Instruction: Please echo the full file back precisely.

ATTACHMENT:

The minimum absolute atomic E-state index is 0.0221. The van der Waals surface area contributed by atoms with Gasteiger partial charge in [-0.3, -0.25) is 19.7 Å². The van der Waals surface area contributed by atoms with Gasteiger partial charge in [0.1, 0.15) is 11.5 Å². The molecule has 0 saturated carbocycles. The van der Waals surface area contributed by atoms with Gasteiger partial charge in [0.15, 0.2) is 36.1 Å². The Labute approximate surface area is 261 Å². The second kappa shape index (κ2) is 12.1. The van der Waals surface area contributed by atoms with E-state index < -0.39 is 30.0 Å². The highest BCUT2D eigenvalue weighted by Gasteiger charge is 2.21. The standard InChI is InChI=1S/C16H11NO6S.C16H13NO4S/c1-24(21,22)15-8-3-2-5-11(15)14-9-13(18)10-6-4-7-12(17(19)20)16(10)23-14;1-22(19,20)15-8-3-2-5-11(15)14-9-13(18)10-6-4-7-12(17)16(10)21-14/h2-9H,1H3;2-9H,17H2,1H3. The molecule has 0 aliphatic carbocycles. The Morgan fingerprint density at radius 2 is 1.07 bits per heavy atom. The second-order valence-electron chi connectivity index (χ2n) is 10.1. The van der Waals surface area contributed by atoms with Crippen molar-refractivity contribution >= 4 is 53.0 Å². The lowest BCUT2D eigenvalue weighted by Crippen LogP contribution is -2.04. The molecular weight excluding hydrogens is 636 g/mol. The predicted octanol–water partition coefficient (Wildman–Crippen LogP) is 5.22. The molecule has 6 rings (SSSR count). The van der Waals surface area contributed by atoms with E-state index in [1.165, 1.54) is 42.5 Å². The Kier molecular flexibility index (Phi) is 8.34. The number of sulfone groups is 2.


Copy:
The minimum absolute atomic E-state index is 0.0221. The van der Waals surface area contributed by atoms with Gasteiger partial charge in [-0.3, -0.25) is 19.7 Å². The van der Waals surface area contributed by atoms with Gasteiger partial charge in [0.1, 0.15) is 11.5 Å². The molecule has 0 saturated carbocycles. The van der Waals surface area contributed by atoms with Gasteiger partial charge in [0.15, 0.2) is 36.1 Å². The Labute approximate surface area is 261 Å². The second kappa shape index (κ2) is 12.1. The van der Waals surface area contributed by atoms with E-state index < -0.39 is 30.0 Å². The highest BCUT2D eigenvalue weighted by Gasteiger charge is 2.21. The standard InChI is InChI=1S/C16H11NO6S.C16H13NO4S/c1-24(21,22)15-8-3-2-5-11(15)14-9-13(18)10-6-4-7-12(17(19)20)16(10)23-14;1-22(19,20)15-8-3-2-5-11(15)14-9-13(18)10-6-4-7-12(17)16(10)21-14/h2-9H,1H3;2-9H,17H2,1H3. The molecule has 0 aliphatic carbocycles. The Morgan fingerprint density at radius 2 is 1.07 bits per heavy atom. The second-order valence-electron chi connectivity index (χ2n) is 10.1. The van der Waals surface area contributed by atoms with Crippen molar-refractivity contribution >= 4 is 53.0 Å². The lowest BCUT2D eigenvalue weighted by Crippen LogP contribution is -2.04. The molecular weight excluding hydrogens is 636 g/mol. The predicted octanol–water partition coefficient (Wildman–Crippen LogP) is 5.22. The molecule has 6 rings (SSSR count). The van der Waals surface area contributed by atoms with E-state index in [1.165, 1.54) is 42.5 Å². The Kier molecular flexibility index (Phi) is 8.34. The number of sulfone groups is 2.